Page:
The sneaker resale market is dominated by collectors and consignment retailers who trade or resell sneakers to other collectors. While some brands may see a huge increase in value for their products in secondary markets, not all of them will. Brand value, exclusivity, artistic collaboration, and limited supply are among the most likely reasons a sneaker will perform better in a resale market.

Generally speaking, the value of consumer goods can be categorized into four categories: functional value; social value; emotional value; and, monetary value (Lee et al., 2002; Sheth, Newman, & Gross, 1991; Sweeney & Soutar, 2001).Sneakers that have become entrenched in pop culture and represent pivotal cultural events will earn a higher degree of monetary value in a secondary market. McCracken’s Meaning Transfer Theory (1986) helps us to understand  the monetary value-generation process. Take, for example, the Air Jordan 12 – Michael Jordan’s 12th signature pair of sneakers worn in the 5th game of the 1997 NBA finals against the Utah Jazz (memorable for many reasons, but above all else that Jordan played having suffered food poisoning the night before). Twenty years later, the Air Jordan 12’s were reintroduced to the market as a “retro-model”, appealing to all the right things – nostalgia, authenticity, celebrity endorsement, and of course both a rate and limited supply – further adding value in the resale market. McCracken (1986) tells us that the transfer of cultural meaning occurs in the following steps: from the culturally constituted world to the consumer goods created by the brands; then from the consumer goods to the consumers; then from consumers to consumers again.

Social media’s role in resale markets

Since the early days of the Internet, brand communities and subcultures members have used social media to discuss, share information, and interact with each other. The advantages of using brand communities are fairly obvious: quick responses in real time; a sense of community membership; and the ability to share visual images – photos and videos – with others (McAlexander et al., 2002; Muniz Jr. & O’Guinn, 2001). Nowadays, nearly any social media site can be used to facilitate resales of collectables and valuables. (Where safety is a concern, physical meeting places are established in the parking lots of local police stations.)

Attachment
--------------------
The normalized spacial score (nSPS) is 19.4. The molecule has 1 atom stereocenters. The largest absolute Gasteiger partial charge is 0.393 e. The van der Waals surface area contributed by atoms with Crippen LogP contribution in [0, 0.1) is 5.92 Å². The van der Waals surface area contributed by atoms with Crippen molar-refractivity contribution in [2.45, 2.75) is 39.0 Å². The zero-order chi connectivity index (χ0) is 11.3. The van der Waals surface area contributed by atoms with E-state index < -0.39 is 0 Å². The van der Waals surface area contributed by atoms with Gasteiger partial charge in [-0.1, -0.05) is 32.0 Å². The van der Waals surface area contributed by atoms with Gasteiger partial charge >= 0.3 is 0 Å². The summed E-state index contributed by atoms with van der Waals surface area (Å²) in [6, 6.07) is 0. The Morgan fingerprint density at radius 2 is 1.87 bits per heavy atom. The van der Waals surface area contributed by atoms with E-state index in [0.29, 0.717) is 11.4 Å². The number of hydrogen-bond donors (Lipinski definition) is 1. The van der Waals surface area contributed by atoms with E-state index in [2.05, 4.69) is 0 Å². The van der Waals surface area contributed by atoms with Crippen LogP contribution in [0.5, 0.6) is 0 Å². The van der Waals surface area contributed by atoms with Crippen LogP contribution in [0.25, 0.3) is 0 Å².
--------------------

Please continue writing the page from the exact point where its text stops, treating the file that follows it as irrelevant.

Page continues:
According to Choi, sneakerheads connect online (e.g., subreddits, Instagram, Facebook groups) to discuss sneakers, brag about their latest scores, and share their opinions about the sneakers they collect, love, and trade (Choi & Kim, 2014; Choi et al., 2015). Social media also provides a way for collectors to trade and dispose of their sneakers through online secondary markets such as Craig’s List, Ebay, Instagram, and Facebook. Social media, therefore, plays a key role in contributing to the monetary value creation of sneakers.

The research shows us that the activities undertaken by sneakerheads on social media platforms  – exchanging information  and discussing products – directly affects the demand, hype, and resale value of sneakers. Social media also provides consumers with historical retail prices which provides a clear and accurate way to estimate the value of certain sneakers.

Regardless of motivation, sneakerheads are able to get the best out of what social media has to offer. Whether it’s buying, selling, trading, bragging, hyping, or sharing, online brand communities unite a subculture of passionate enthusiasts who have redefined the meaning and significance of sneakers.

By Andrea Niosi; Jimmy Choi (editor)

Media Attribution


Belk, R. W. (2001). Collecting in a Consumer Society. Routledge.

Choi, J. (2017). Sneakerheads’ Assessment of Sneaker Value and Behaviors throughout the Sneaker Ownership Cycle. Oregon State University.

Choi, J. W., Cluver, B., & Kim, M. (2015). Who Are These Sneakerheads? Poster presented at the ITAA 2015 Annual Conference, Santa Fe, New Mexico, USA.

Choi, J. W., & Kim, M. (2014). Do the Sneakerheads Just Want To Be Like Mike? Oral presented at the ITAA 2014 Annual Conference, Charlotte, North Carolina, USA.

Chu, H., & Liao, S. (2007). Exploring consumer resale behavior in C2C online auctions: taxonomy and influences on consumer decisions. Academy of Marketing Science Review, 2007, 1.

Lane, B. (2020, May 5). Michael Jordan has made $1.3 billion from his 36-year partnership with Nike. He originally wanted to sign with Adidas before his parents made him listen to Nike’s offer. Insider.com. https://www.insider.com/michael-jordan-nike-billions-wanted-adidas-deal-2020-5.